KAIJU, THE CHELONIAN DINOSAUR
Ican’t remember the exact date, but that should be sometime midjanuary, 2000. About two months previously, I acquired a blue-phase iguana and while it made an interesting pet with its hearty appetite and almost powdery blue color, I wanted a more responsive animal. Or should I say, I wanted a more aggressive animal.
At that time, I was keeping venomous snakes, which included a King cobra (Ophiophagus hannah), a Philippine cobra (Naja philippinensis), Malayan moccasins (Calloselasma rhodostoma), death adders (Acanthophis antarcticus), and arboreal vipers from the genera Trimeresurus and Tropidolaemus. I had honed my herpetocultural skills enough that I could work with often belligerent animals with little worry of getting bitten, so I wanted a little more excitement, so to speak. The opportunity came January of that year when a friend asked me if he could trade his tiny alligator snapper for my iguana. He knew I was on the lookout for a more spirited reptile. Days later, he came over with a turtle with about a two-inch shell -- the little beast was smaller than the diameter of my palm. I had a five-gallon tank I prepared in advance for the little chap’s arrival, with some feeder fishes inside, then allowed the turtle to settle in for a few days.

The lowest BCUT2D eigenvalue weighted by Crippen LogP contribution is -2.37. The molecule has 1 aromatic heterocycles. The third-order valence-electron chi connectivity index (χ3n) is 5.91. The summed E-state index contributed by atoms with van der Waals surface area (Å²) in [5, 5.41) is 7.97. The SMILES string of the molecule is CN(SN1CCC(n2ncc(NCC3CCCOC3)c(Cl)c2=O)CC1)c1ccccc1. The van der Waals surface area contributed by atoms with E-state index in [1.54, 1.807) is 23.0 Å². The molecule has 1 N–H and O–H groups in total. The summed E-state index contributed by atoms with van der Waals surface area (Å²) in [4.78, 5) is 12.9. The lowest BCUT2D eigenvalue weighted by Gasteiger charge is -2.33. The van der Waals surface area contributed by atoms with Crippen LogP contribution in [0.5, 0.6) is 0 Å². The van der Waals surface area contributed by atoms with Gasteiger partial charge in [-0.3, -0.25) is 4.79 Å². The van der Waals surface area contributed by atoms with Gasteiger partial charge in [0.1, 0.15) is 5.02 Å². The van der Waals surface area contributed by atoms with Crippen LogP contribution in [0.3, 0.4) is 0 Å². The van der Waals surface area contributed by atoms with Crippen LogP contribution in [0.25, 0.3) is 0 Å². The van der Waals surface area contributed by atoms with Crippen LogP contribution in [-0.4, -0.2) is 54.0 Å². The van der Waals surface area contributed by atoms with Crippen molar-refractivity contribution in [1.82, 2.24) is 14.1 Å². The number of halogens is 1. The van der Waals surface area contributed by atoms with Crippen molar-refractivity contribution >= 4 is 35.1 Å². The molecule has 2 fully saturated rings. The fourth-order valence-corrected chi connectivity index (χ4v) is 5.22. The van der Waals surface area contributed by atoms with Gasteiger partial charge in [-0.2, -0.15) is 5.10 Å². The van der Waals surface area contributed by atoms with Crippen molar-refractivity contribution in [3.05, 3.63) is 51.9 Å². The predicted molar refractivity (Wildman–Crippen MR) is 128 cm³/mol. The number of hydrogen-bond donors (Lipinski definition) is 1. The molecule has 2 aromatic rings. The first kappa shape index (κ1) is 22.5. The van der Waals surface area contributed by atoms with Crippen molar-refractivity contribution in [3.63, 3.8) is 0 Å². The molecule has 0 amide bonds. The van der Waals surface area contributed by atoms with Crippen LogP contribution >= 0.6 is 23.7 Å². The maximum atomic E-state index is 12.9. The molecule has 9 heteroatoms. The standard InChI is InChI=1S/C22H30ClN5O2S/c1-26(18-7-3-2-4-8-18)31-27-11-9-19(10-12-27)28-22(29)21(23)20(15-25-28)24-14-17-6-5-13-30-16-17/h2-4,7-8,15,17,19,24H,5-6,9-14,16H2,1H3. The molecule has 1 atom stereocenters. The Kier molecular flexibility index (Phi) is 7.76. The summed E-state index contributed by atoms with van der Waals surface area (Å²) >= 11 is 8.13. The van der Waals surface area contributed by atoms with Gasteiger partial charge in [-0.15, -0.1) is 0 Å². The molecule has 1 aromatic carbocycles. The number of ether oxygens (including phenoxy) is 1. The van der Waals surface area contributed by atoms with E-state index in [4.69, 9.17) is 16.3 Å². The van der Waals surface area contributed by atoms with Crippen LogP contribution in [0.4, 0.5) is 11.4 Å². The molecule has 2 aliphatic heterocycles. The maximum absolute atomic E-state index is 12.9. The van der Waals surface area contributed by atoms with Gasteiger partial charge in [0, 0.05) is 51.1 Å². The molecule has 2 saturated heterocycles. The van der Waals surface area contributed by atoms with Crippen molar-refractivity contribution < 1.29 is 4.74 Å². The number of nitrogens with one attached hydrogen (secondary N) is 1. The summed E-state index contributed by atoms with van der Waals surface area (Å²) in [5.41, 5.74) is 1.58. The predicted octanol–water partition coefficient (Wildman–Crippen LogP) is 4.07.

On the second day, I observed the turtle starting to stalk the fishes but would not seem to catch one, so I fed it with thawed freshwater shrimps, which it ate, albeit with some hesitation. A few days later, I noticed rocks covered with slime and it wasn’t until a few more days after that that I was finally able to determine what was going on: I saw the reptile swallow rocks to be used as gastroliths to aid digestion, in much the same way as crocodilians did.